1. Some critics think that Barrie was trying merely to write a story full of adventure, like Swiss Family Robinson or his own play Peter Pan, when he wrote The Admirable Crichton. What evidence is there in the play or in Barrie's biography to support or contradict that notion?
2. The original version of The Admirable Crichton had Crichton announce his intention at the end of the play to marry Tweeny and open an inn he planned to call 'The Case Is Altered." After World War I, Barrie changed the last act to leave Crichton's future uncertain. Which version of the play is better and why?
3. What was the critical response to The Admirable Crichton when it was first staged? Have the critics' views of the play changed today?
4. Barrie's characters in The Admirable Crichton have been compared to characters in the works of Charles Dickens, as being "larger than life," but, nevertheless, "true" characters. Compare the characters in Barrie's play with those in one of Dickens's novels.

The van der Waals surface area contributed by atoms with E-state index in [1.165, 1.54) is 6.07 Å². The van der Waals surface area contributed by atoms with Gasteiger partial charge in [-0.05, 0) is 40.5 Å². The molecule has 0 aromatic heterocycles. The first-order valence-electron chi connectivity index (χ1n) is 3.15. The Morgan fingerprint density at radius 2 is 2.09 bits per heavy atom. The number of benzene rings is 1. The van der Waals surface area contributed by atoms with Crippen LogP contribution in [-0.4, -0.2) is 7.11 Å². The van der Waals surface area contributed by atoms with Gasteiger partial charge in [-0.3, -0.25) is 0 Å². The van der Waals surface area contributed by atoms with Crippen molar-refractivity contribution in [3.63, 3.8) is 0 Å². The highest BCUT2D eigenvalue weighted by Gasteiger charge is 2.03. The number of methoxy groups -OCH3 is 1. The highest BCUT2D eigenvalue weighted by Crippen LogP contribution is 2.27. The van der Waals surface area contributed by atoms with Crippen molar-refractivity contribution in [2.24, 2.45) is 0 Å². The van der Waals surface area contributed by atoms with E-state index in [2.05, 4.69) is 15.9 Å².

5. The hero in Barrie's Peter Pan lives and thrives on an uncivilized island, as does Crichton. But Peter refuses to give up his island life, while Crichton returns to London. Compare the motivations of these two characters. Is one play more realistic than the other?
6. Some critics believe that Barrie is like his character Crichton in that he chooses to react to life as he finds it rather than be the ardent reformer. What elements in Barrie's biography might be used to argue for or against such a notion?
7. Barrie uses clothes as symbols in his play. What symbolic meanings do the characters' clothes have in the play?
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